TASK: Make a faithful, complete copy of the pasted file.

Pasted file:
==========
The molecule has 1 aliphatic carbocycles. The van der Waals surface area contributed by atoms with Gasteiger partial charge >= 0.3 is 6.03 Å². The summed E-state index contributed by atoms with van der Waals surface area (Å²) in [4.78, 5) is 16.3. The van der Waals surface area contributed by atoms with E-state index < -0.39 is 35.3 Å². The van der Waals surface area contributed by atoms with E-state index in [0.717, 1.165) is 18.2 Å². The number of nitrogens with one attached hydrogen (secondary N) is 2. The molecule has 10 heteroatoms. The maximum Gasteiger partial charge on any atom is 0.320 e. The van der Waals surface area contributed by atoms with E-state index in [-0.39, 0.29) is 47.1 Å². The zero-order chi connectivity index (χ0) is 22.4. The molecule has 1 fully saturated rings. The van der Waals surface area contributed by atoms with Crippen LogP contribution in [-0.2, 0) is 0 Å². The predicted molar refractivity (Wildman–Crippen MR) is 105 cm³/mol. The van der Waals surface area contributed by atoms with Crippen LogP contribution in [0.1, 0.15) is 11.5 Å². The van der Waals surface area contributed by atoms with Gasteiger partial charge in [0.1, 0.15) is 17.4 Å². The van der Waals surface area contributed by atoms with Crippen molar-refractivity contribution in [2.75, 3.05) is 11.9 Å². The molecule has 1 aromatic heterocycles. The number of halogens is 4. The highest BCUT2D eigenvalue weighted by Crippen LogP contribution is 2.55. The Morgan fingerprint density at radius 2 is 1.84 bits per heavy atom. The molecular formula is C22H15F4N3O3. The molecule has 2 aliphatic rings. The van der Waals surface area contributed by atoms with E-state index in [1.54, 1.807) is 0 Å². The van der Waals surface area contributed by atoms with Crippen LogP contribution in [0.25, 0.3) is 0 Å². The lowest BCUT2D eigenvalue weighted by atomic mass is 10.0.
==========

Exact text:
The molecule has 1 aliphatic carbocycles. The van der Waals surface area contributed by atoms with Gasteiger partial charge >= 0.3 is 6.03 Å². The summed E-state index contributed by atoms with van der Waals surface area (Å²) in [4.78, 5) is 16.3. The van der Waals surface area contributed by atoms with E-state index < -0.39 is 35.3 Å². The van der Waals surface area contributed by atoms with E-state index in [0.717, 1.165) is 18.2 Å². The number of nitrogens with one attached hydrogen (secondary N) is 2. The molecule has 10 heteroatoms. The maximum Gasteiger partial charge on any atom is 0.320 e. The van der Waals surface area contributed by atoms with E-state index in [-0.39, 0.29) is 47.1 Å². The zero-order chi connectivity index (χ0) is 22.4. The molecule has 1 fully saturated rings. The van der Waals surface area contributed by atoms with Crippen LogP contribution in [-0.2, 0) is 0 Å². The predicted molar refractivity (Wildman–Crippen MR) is 105 cm³/mol. The van der Waals surface area contributed by atoms with Crippen LogP contribution in [0.1, 0.15) is 11.5 Å². The van der Waals surface area contributed by atoms with Gasteiger partial charge in [0.1, 0.15) is 17.4 Å². The van der Waals surface area contributed by atoms with Crippen molar-refractivity contribution in [2.75, 3.05) is 11.9 Å². The molecule has 1 aromatic heterocycles. The number of halogens is 4. The highest BCUT2D eigenvalue weighted by Crippen LogP contribution is 2.55. The Morgan fingerprint density at radius 2 is 1.84 bits per heavy atom. The molecular formula is C22H15F4N3O3. The molecule has 2 aliphatic rings. The van der Waals surface area contributed by atoms with E-state index in [1.54, 1.807) is 0 Å². The van der Waals surface area contributed by atoms with Crippen LogP contribution in [0.25, 0.3) is 0 Å². The lowest BCUT2D eigenvalue weighted by atomic mass is 10.0.